Many previous studies have revealed that individuals with depression have higher thought of suicide, although not always exhibiting intent. We investigated the associated factors with respect to intent for suicide in the future. A total of 1584 adults were selected through a nationwide multistage probability sampling, randomly one person per household, and through face-to-face interviews (response rate was 63.4%) using the suicidality module of the Mini-International Neuropsychiatric Interview and the Patient Health Questionnaire-9. The group with depression (n = 152) revealed a significantly higher level of future suicide intent (t = 4.65, p <0.0001) and permissive attitude (t = 4.32, p <0.0001) than did the group without depression, which regarded suicide as free from life suffering, a personal right, and a solution to a difficult situation. After adjusting for all variables in the multiple logistic regression models, permissive attitude (adjusted odds ratio, 3.69; 95% confidence interval, 1.97-6.89) was the only factor significantly associated with future suicide intent, whereas age; sex; education years; monthly income; financial, job, and family stress; physical illness; lifetime suicide attempt; and depression showed no statistical significance. The group with depression showed significantly higher levels of future suicide intent than did the group without depression in those who had a higher permissive attitude (t = 4.18, p <0.0001) but not in those who had lower permissive attitudes (t = 1.98, p = 0.067). Permissive attitude toward suicide was associated with intent for suicide in the future in individuals with depression. Permissive attitude could be evaluated and corrected to prevent suicide.
[Show abstract][Hide abstract] ABSTRACT: This study aimed at investigating the effects of individualistic-collectivistic value orientations on non-fatal suicidal behavior and attitudes in Turkish adolescents and young adults. A questionnaire containing measures of individualism, collectivism (INDCOL), non-fatal suicidal behaviors and suicidal attitudes was used to collect the data. The results showed that both suicidal ideation and attempts were significantly more frequent in participants classified as individualist than those who were classified as collectivist on the basis of INDCOL scale scores. Participants with individualistic tendencies displayed more permissive attitudes toward suicide than those with collectivistic tendencies but collectivists believed to a greater extent than the individualists that people should communicate suicidal problems to others. Participants with collectivistic tendencies showed more accepting and helping reactions to an imagined suicidal friend than those with individualistic tendencies. Suicidal ideation and attempts were more common among adolescents than young adults. The findings suggest that individualistic and collectivistic value orientations and developmental status specific stressors play a role in the distribution of nonfatal suicidal behavior and the nature of suicidal attitudes.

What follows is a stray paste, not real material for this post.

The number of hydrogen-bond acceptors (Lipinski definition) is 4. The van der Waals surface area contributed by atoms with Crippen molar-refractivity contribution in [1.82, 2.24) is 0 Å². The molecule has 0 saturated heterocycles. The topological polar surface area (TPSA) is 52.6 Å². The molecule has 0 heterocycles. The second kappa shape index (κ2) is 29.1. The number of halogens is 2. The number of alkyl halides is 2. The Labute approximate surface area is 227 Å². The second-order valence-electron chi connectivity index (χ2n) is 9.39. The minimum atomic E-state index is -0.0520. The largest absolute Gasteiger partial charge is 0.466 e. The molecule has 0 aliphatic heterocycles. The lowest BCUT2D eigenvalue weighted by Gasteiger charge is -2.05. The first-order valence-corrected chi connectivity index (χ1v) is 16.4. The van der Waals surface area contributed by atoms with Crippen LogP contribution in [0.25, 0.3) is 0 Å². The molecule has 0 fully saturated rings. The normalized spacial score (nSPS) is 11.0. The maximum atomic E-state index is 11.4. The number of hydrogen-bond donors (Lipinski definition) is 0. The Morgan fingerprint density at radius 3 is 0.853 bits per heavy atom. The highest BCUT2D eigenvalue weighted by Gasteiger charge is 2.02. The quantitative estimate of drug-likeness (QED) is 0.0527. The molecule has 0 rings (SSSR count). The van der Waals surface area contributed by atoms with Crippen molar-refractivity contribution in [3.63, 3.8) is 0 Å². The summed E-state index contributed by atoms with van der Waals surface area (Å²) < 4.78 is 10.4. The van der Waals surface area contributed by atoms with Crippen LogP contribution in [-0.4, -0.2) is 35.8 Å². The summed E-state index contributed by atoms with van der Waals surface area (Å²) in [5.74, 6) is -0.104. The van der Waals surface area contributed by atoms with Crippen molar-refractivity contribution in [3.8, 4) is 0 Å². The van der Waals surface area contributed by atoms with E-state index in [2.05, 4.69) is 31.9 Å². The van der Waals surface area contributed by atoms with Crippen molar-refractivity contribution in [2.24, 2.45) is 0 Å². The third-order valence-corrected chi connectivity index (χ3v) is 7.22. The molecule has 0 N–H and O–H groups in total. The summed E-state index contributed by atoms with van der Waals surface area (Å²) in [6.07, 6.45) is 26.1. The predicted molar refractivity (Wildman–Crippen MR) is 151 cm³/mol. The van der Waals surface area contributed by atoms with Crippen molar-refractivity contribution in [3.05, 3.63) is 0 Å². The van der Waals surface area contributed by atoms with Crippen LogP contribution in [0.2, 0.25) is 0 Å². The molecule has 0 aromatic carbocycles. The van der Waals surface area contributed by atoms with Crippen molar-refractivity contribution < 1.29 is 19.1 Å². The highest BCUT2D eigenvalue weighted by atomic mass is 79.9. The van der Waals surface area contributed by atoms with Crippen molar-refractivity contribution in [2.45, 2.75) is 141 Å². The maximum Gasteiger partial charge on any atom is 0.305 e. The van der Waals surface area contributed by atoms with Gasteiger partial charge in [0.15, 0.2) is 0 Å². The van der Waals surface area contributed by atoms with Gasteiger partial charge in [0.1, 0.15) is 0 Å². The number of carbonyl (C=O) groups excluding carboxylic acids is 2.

[Show abstract][Hide abstract] ABSTRACT: Suicide is a tragedy that has massive impact on society. In order to prevent suicide, active government intervention is necessary. The suicide rate in Seoul is rapidly increasing and is more than five times higher than that in the state of Massachusetts (MA) during the last decade, especially in the elderly. The suicide prevention program of MA is one of the most effective suicide prevention programs in the United States. The program views suicide as a preventable public health problem, and emphasizes treatment of depression and de-stigmatization of mental health illnesses to prevent suicide. Also, through active collaboration with mental health professionals, they try to identify at-risk populations and help them to get medical interventions. The program also actively collaborates with the regional coalition program and the Samaritans in taking care of the elderly, and supports the elderly in feeling worthwhile after retirement by helping them to work for communities as volunteers. For its part, the Seoul suicide prevention program puts more emphasis on "life respect culture" and "emotional support to high risk individuals by regular visiting". The annual budget of the Seoul suicide prevention program is one-quarter and that for mental health is about one-twentieth that of MA. Considering the high suicide rate and lower mental health service usage in Seoul, it is crucial to raise awareness of depression and decrease the stigma on mental illnesses. Furthermore, educational efforts with long-term investment in research on suicide are necessary.
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